While the IT industry is beginning to see a slow but steady drift towards cloud computing, many organizations are still debating on the pros and cons of cloud services.
While some are initially concerned about adopting the technology, some already have the technology and some others do not have the flexibility to move from one provider to the other. And, some are skeptical over security.
So, what is cloud computing all about?
Cloud computing is a method for delivering information technology (IT) services in which resources are retrieved from the Internet through web-based tools and applications, as opposed to a direct connection to a server.
In simpler terms networking and storage is taken off your physical work location and made available in the cloud.
Some cloud service providers include Amazon Web Services, Microsoft Azure and the Salesforce app. Now that we know what cloud computing is, let us discuss the negatives and positives that the service has to offer.
- Security – When all your data and networks is stored and run in the cloud, it is difficult to constantly oversee its safety and functioning. And with data-hackers always on the lookout for loose ends, it becomes important to know that all your data is secured by your cloud provider. The vulnerable nature of the cloud makes users skeptical of its adoption.
- Costs Incurred – The Cloud can be a costly affair and when it’s about running your day-to-day affairs out there, then you would have no choice but to keep the big bucks coming in, to maintain your virtual presence. Furthermore, incurring a cost of owning a cloud service is different from the cost for customizing the service to suit your business needs and when enough capital has been put into the former, the next thing is making your data available to the public. This can be a problem, especially when the project or partnership with your clients is for a short term.
- Inflexible Nature – Migration can become difficult for an entrepreneur who would like to move from provider to provider. Due to budget constraints and/ or the fear of the other provider’s ability to manage your infrastructure online, you may have to think twice before adopting a cloud platform.
- Cloud Inactivity – Your IT infrastructure must be in place to keep your business smoothly running. Some businesses can survive a temporary downtime, but some can’t even afford an hour’s negligence. In an event of a natural disaster or malfunction, cloud servers can be the alternative to turn to, but if your service provider fails to be available at the occasion, then it may cost you many precious hours of active business and reputation losses.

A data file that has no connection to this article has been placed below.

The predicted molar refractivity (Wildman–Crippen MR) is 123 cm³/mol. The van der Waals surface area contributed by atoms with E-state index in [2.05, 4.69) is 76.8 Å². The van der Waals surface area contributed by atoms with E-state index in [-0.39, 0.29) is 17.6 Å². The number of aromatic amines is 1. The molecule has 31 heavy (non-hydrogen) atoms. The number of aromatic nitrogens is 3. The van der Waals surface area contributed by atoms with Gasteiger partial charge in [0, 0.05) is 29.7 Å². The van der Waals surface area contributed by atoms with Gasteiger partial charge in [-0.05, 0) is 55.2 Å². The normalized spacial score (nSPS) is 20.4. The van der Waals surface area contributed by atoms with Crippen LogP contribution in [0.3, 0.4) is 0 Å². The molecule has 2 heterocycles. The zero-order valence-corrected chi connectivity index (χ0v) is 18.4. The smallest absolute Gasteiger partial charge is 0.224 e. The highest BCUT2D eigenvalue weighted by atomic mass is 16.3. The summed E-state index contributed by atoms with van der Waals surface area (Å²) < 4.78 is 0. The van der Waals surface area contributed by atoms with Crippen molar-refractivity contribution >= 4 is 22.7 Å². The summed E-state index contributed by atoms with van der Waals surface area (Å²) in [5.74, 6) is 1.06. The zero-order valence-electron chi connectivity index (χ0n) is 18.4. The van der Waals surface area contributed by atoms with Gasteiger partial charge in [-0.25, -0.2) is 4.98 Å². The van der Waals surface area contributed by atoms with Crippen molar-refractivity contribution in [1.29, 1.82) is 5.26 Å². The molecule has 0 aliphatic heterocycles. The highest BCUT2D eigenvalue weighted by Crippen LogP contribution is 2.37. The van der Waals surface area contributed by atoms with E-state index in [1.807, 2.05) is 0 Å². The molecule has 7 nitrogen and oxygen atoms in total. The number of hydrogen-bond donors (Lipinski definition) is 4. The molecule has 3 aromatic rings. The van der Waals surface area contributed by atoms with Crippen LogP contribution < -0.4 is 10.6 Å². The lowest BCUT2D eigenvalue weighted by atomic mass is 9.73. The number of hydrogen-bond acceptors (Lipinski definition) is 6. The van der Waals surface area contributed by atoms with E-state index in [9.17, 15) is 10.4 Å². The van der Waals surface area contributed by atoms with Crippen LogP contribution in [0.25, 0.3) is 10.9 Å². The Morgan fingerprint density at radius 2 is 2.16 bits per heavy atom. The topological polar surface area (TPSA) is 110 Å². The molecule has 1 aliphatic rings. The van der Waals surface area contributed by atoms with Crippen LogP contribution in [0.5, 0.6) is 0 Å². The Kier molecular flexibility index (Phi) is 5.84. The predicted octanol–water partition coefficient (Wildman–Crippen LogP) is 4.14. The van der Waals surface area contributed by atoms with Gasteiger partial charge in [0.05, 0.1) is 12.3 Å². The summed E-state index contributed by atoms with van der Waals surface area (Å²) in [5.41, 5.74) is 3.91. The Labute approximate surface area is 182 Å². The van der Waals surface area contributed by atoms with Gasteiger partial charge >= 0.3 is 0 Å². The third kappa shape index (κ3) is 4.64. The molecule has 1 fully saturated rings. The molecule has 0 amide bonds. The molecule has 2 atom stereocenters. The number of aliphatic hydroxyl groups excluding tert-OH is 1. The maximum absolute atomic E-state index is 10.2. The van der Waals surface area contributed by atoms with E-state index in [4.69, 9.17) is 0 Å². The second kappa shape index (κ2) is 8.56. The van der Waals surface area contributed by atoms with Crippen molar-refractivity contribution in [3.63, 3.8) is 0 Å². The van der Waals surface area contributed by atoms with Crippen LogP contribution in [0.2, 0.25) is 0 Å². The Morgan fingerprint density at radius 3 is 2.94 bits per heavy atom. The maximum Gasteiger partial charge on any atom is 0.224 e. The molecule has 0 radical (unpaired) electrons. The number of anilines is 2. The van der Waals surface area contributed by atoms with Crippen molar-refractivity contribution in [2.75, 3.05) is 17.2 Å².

- Two-Way Security – The cloud can be open to risks from hackers and various other attacks. But many cloud providers are taking security seriously and are upgrading their services to higher their guard against such threats. Also, though users fear security out there in the platform, the truth is most thefts happen internally by employees. So, it becomes essential for you to activate security measures on your behalf.
- Cost Effectiveness – While it is true that maintaining your business in the cloud can be expensive, cloud providers offer customers cost scalable options like one-time-payment and pay-as-you-go among others. This allows you to choose to pay for the services you use or as per your budget constraints.
- Flexibility – This may not address the issue of moving from one provider to another, it certainly talks about the scalable nature of the cloud. The scalability of the cloud allows users to tailor their cloud platform as per their needs. In case you require extra bandwidth, a cloud-based service can do it almost instantly, without having to undergo the complexities like physical IT infrastructure. This can majorly contribute to the overall progress of your business.
- Backup and Recovery – With the advent of solutions like cloud disaster recovery, many organizations can recover from a downtime in a matter of a few hours or less. Also, with improved customer service, cloud providers are ever present to cater to the needs of their customers, making it easy to deal with downtime.
Every technology ever developed has its own set of pros and cons and so is the case with cloud computing but the world is still quite dependent on IT for its growing business needs.